Hope’s Last Stand

Photo by Philip Jones Griffiths
Photo by Philip Jones Griffiths

“Isn’t that what they called it, Pruett? Last Hope Street?”

He was reading the weekly activist paper sold by the homeless and didn’t want to be bothered by another conversation with Zelda. Even if she was his second cousin and his quasi-rescuer. She always had such an arch in her voice, as if she was studying something from her privledged distance, nose pinched between thumb and index finger. She had to comment on everything. Even the picture on the back page as he read. The photo op page. It was aggravating enough that she always inquired why he bothered to read the paper, put out by people who could barely spell and a staff who was just a bunch of do-gooders.

Well, so what?

“They’re playing at being journalists, Pruett. They might seek education, get jobs for which they’re suited not just emotionally inclined. People should act less from selfish wants. More from practicality.”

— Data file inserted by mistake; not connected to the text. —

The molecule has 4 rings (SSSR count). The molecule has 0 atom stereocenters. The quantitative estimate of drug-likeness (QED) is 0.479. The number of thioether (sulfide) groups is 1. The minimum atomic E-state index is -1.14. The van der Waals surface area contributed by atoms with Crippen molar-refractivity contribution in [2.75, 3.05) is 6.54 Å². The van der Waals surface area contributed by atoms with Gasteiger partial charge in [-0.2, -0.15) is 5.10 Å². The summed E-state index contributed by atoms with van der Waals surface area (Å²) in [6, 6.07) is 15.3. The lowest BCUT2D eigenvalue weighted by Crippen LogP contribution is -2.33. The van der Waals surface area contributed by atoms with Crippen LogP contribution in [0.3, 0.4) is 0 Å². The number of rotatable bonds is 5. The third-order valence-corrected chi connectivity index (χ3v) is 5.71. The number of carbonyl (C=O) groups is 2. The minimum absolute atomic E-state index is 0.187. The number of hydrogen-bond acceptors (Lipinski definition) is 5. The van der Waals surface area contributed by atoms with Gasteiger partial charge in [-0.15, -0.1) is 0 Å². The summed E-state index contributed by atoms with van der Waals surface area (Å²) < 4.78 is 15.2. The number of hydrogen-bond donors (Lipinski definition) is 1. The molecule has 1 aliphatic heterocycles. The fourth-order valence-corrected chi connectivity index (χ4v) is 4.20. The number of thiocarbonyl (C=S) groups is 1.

“Could be,” he mumbled and read the last paragraph of the article.

“Could be that it was called ‘Last Hope Street’?”

He nodded, turned the page. Zelda sat up in the rocking chair and fiddled with the wisps of hair unravelling from her bun. (“Chignon, a far cry from a bun!” she’d corrected him once.)

“It was such a different place, then, wasn’t it? Nothing green growing, children playing half-dressed on the sidewalks with their grubby hands grasping at you as you walked  by.” She yawned tidily. “It was a place you tried to avoid. Now, well, who could imagine? What strange ways time has with real estate.”

He didn’t want to acknowledge her thoughts. He wanted to be left alone with his own. But this was the way of things now. The house she owned, the room he rented, the other two boarders were here long before he had had to “downsize”, as they said. Whoever “they” were. Whatever that even meant. As if he chose to lock the door of his rapidly sold two story Tudor and drive off without a backward glance. As if he willingly shared a structure with someone who served chilled prunes in a cut glass bowl with a sprig of mint atop, presenting them as if they were delicacies. And shared an opinion on everything.